Third, a new role of social work practice leader - a senior leadership position focused 100% on the quality of front-line practice in a local area, accountable for the quality of that practice, alive to brilliant practice, alert when things are going wrong. A role that will complement the corporate leadership role of the director of children’s services, allowing a wider pool of leadership talent to be considered for those roles while the rigorous focus on social work practice sits with the new practice leader.
All 3 standards will be based on the new statement of the knowledge and skills needed for children’s social work which Isabelle will publish next month.
And Isabelle has described her own experience of practice leadership in Hackney - how she was 100% dedicated to front-line practice. The lead member for children’s services, the directors, and the chief executive all recognised how important it was to let the practitioners get on with practice.
All day, every day, Isabelle and her senior team were completely immersed in the detail of what was happening in the lives of children and families. They were able to help create an environment in which social workers could be as effective as possible.
That is just one story. But Isabelle is convinced that the authorities doing well are those with this unwavering focus on the front line. Cambridgeshire, Derbyshire, Essex, East Sussex, the tri-borough - all known for concentrating on what matters most: practice.
We will develop the assessment and accreditation systems for all 3 levels over the coming months, deciding next year about how to roll out the new standards.
And we will work with employers. Because this is an opportunity for the profession as a whole and for individuals within it.
It is an opportunity to ensure that social work - like other professions in this country - is held in high regard, known for its high standards and its focus on expert practice.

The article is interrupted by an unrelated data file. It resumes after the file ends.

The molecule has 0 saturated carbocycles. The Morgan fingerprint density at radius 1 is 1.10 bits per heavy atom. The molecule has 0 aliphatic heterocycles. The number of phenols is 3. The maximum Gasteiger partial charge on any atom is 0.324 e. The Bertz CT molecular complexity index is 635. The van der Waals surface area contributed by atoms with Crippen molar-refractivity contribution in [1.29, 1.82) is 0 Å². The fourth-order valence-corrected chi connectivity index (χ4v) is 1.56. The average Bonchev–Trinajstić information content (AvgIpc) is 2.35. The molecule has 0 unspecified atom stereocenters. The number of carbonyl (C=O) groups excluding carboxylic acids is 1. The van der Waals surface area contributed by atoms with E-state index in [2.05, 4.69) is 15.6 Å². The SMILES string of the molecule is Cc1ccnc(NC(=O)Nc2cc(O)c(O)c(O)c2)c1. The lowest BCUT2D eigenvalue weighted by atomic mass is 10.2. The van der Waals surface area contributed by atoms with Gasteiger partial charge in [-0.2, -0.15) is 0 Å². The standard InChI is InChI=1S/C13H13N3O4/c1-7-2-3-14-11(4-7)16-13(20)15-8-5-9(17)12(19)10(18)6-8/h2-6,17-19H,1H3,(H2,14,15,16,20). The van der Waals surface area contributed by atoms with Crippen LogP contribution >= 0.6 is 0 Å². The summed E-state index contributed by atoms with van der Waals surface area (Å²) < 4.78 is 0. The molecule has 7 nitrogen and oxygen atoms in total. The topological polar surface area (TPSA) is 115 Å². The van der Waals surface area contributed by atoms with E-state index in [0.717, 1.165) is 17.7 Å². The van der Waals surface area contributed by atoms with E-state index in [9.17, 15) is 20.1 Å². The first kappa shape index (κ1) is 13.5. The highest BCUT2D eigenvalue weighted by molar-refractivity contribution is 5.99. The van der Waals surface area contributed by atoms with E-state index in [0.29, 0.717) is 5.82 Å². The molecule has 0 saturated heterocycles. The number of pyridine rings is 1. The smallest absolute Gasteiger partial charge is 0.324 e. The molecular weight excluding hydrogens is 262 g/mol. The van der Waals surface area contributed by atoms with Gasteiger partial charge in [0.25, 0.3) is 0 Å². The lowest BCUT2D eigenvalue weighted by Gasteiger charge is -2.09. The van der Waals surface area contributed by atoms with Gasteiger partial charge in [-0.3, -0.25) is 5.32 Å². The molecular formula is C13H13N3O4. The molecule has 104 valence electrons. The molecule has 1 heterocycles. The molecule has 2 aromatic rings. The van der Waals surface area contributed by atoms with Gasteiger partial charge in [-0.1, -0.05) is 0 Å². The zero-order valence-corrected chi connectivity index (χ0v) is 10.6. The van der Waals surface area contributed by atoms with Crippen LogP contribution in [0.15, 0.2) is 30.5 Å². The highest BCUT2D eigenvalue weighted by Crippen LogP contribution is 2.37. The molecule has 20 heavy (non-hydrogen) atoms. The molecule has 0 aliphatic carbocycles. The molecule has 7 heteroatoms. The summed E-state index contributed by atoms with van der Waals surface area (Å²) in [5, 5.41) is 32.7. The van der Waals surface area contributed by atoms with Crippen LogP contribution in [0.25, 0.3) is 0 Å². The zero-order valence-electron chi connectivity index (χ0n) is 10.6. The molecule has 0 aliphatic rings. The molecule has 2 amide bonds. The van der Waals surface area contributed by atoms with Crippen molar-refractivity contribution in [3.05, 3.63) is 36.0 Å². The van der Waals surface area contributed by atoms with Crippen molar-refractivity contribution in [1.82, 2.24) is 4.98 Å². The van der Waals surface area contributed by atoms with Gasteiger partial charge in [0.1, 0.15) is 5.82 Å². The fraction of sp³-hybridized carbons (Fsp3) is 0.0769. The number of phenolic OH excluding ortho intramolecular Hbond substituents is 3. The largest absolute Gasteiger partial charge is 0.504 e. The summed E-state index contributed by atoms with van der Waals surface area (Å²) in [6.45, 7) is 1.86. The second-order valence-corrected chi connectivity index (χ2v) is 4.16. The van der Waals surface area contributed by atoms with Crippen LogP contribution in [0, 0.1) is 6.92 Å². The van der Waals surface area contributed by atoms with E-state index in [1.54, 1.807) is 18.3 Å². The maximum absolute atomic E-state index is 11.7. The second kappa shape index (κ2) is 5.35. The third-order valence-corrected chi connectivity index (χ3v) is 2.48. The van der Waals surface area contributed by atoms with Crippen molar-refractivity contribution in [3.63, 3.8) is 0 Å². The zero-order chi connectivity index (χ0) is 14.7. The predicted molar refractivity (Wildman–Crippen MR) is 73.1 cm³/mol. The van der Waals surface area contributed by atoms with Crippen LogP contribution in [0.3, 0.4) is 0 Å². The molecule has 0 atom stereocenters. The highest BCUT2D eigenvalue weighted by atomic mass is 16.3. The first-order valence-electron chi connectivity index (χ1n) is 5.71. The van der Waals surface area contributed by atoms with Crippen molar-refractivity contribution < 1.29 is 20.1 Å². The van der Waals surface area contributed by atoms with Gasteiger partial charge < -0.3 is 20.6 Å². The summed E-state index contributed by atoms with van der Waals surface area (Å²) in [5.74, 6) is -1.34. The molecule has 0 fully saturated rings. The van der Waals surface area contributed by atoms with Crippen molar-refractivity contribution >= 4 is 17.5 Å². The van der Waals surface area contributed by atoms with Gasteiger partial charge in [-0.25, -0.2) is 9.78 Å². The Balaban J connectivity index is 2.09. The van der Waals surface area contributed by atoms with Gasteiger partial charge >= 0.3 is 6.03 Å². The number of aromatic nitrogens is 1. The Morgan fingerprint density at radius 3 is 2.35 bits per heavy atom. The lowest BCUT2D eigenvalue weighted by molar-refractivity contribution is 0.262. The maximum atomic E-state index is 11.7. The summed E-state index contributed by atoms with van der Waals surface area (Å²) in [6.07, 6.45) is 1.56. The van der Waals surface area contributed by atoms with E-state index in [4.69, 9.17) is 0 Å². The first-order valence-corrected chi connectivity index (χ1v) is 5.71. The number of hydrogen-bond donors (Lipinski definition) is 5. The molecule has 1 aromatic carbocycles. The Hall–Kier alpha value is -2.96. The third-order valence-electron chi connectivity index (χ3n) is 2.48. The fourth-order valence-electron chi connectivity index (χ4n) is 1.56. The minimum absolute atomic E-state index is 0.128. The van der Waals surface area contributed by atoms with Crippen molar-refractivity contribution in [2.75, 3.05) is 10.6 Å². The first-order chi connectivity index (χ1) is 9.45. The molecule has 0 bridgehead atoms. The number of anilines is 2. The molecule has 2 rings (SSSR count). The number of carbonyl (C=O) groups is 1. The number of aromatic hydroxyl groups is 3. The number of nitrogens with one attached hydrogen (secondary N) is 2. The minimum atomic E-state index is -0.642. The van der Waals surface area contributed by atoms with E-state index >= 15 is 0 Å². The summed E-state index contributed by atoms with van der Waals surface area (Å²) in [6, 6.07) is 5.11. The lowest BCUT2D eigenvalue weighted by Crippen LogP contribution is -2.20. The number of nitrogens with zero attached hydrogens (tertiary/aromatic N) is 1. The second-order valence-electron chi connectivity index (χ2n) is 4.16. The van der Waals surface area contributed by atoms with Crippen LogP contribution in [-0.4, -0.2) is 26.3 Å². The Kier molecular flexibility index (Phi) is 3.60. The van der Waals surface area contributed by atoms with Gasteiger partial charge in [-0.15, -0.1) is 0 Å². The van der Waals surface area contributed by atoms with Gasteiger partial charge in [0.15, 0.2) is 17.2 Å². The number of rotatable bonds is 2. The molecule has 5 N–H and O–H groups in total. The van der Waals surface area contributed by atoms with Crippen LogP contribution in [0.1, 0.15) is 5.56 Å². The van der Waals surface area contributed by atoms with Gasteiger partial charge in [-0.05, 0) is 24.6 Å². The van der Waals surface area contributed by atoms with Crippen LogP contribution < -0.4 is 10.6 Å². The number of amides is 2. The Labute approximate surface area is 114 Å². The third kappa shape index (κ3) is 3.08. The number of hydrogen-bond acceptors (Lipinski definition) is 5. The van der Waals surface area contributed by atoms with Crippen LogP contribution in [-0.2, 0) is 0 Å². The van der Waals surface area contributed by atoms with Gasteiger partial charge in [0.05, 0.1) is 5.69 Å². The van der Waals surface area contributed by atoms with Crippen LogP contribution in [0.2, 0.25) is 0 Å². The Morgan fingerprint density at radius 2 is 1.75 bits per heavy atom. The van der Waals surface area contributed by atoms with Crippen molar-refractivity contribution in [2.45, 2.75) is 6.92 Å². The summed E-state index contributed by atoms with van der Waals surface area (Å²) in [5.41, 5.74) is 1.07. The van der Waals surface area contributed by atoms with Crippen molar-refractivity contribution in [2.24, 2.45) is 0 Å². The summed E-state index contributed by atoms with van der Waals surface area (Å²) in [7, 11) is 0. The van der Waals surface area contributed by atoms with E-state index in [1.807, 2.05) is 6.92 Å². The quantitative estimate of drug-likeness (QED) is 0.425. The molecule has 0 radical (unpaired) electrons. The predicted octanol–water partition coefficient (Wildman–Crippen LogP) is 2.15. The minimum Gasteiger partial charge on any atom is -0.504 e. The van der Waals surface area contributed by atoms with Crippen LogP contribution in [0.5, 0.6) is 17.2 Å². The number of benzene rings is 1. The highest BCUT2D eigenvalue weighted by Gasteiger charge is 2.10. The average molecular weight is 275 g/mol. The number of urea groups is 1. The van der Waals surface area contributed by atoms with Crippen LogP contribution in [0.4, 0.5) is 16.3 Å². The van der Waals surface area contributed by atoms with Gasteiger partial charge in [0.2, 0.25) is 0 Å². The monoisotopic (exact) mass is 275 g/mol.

It is an opportunity to have a system which invests less in people watching poor front-line practice - through increasing layers of audit and governance - and invests more in people doing excellent front-line practice.
An opportunity for the children’s social work profession to shape its own destiny.
Because in return for high professional standards and the responsibility of leading expert practice locally, must come freedoms to innovate.
Just as we want schools to provide the best possible environment for excellent teaching, we need social care systems with excellent social work practice at their heart.
Our Innovation Programme - about which Edward Timpson will say more tomorrow - is already providing new opportunities for local areas to put high-quality social work back at the heart of the system. We have been overwhelmed by the number of proposals which front-line practitioners and local leaders have developed.
In that same spirit of innovation, I want to see more local authorities and universities developing new teaching partnerships that bring more high-quality entrants to the social work profession.
I know Alan [Wood] spoke about this earlier. I welcome the ADCS’s leadership in this area, and the government stands ready to provide support to new partnerships developing innovative new routes to enter the profession.
Of course, I don’t want to imply that it will be easy.
The introduction of new higher standards will be challenging.
But it’s the right thing to do. There is not a child or family in the country who does not have the right to expect a high-quality practitioner to deal with their case.
Nor can we tolerate poor practice at local area level. Where Ofsted finds services to be inadequate, we will continue to intervene sharply.
And I won’t shy away from more radical intervention where they find evidence of systematic failure.
But I will always put excellent social work practice at the heart of our approach.
That is, of course, the guiding ethos of the new Doncaster Trust - England’s first ever independent children’s social care trust - which we established last month.